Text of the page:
The Immunotherapy group of Jeanette Leusen studies the working mechanisms of therapeutic antibodies and the biology of Fc receptors. As therapy for cancer, monoclonal antibodies are used that specifically target tumor cells. In the clinic, an antibody called rituximab is used for patients with non-hodgkin's lymphoma, trastuzumab for treatment of certain breast cancers, and cetuximab for metastatic colorectal cancer. Although clinical results are promising, therapeutic responses to antibody therapy remain heterogeneous, and warrant further investigation.
Previous work showed clinical responses induced by cancer therapeutic antibodies to critically depend on immune cell Fc receptors, that bind the constant part of antibodies. Fc receptors are expressed on immune cells and induce phagocytosis, cellular cytotoxicity and facilitate antigen presentation: in mice lacking Fc receptors, cancer therapeutic antibodies lose their effect on tumor growth, and in cancer patients FcR polymorphisms directly impact therapeutic responses to antibodies like rituximab.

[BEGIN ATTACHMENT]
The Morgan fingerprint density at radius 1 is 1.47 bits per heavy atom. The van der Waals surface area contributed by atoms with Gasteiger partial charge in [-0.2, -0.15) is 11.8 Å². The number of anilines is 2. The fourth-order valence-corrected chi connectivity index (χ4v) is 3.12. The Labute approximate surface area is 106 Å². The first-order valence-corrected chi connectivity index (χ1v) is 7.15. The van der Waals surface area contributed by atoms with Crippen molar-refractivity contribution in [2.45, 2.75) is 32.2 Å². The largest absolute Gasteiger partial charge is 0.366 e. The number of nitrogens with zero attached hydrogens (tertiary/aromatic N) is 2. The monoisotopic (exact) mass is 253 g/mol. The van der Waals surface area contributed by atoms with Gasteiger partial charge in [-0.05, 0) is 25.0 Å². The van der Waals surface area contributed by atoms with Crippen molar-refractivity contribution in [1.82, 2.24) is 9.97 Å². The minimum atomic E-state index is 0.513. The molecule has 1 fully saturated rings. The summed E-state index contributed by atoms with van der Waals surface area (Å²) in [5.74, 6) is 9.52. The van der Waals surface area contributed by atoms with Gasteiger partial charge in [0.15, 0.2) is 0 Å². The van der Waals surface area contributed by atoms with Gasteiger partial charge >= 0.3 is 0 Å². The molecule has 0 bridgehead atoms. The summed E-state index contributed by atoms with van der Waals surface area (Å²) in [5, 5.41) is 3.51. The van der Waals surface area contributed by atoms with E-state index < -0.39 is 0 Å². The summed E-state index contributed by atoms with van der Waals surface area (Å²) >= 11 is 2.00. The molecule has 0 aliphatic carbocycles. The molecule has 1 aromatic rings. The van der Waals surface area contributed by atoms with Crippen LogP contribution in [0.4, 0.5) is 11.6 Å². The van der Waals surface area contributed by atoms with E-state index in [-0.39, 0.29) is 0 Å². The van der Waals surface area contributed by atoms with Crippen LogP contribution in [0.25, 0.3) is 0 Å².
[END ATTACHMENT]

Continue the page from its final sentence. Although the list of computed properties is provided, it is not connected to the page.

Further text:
At present, the immunotherapy group investigates the underlying mechanisms of Fc-mediated therapeutic antibody function on two levels: 1) signaling required from Fc receptors 'outside-in' killer immune cells, and 2) 'inside-out' control of Fc receptors. Furthermore, the immunotherapy group studies IgA as a next generation therapeutic antibody, for cancer but also for viral targets, such as RSV and influenza.